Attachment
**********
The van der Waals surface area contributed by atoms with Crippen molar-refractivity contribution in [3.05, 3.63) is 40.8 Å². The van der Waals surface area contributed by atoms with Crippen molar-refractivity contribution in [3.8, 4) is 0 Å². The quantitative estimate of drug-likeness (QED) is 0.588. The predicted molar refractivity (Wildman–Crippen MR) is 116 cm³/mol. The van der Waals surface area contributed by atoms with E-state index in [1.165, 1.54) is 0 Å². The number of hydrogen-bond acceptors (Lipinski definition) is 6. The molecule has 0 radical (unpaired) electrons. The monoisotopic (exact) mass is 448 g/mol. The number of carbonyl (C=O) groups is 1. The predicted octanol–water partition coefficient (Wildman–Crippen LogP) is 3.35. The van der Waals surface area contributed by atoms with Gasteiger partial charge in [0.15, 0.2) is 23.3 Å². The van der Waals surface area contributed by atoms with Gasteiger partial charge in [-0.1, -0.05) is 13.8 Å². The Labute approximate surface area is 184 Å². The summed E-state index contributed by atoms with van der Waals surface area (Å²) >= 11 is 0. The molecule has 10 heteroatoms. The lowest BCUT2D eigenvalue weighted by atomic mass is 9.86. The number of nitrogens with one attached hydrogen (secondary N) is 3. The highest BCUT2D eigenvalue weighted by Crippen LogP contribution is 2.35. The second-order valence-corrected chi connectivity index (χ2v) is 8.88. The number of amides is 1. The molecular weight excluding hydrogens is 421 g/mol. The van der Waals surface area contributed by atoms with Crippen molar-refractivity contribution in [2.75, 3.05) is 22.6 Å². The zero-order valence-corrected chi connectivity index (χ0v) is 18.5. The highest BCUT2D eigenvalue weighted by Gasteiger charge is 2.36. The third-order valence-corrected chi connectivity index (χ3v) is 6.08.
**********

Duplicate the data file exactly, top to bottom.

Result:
The van der Waals surface area contributed by atoms with Crippen molar-refractivity contribution in [3.05, 3.63) is 40.8 Å². The van der Waals surface area contributed by atoms with Crippen molar-refractivity contribution in [3.8, 4) is 0 Å². The quantitative estimate of drug-likeness (QED) is 0.588. The predicted molar refractivity (Wildman–Crippen MR) is 116 cm³/mol. The van der Waals surface area contributed by atoms with E-state index in [1.165, 1.54) is 0 Å². The number of hydrogen-bond acceptors (Lipinski definition) is 6. The molecule has 0 radical (unpaired) electrons. The monoisotopic (exact) mass is 448 g/mol. The number of carbonyl (C=O) groups is 1. The predicted octanol–water partition coefficient (Wildman–Crippen LogP) is 3.35. The van der Waals surface area contributed by atoms with Gasteiger partial charge in [0.15, 0.2) is 23.3 Å². The van der Waals surface area contributed by atoms with Gasteiger partial charge in [-0.1, -0.05) is 13.8 Å². The Labute approximate surface area is 184 Å². The summed E-state index contributed by atoms with van der Waals surface area (Å²) >= 11 is 0. The molecule has 10 heteroatoms. The lowest BCUT2D eigenvalue weighted by atomic mass is 9.86. The number of nitrogens with one attached hydrogen (secondary N) is 3. The highest BCUT2D eigenvalue weighted by Crippen LogP contribution is 2.35. The second-order valence-corrected chi connectivity index (χ2v) is 8.88. The number of amides is 1. The molecular weight excluding hydrogens is 421 g/mol. The van der Waals surface area contributed by atoms with Crippen molar-refractivity contribution in [2.75, 3.05) is 22.6 Å². The zero-order valence-corrected chi connectivity index (χ0v) is 18.5. The highest BCUT2D eigenvalue weighted by Gasteiger charge is 2.36. The third-order valence-corrected chi connectivity index (χ3v) is 6.08.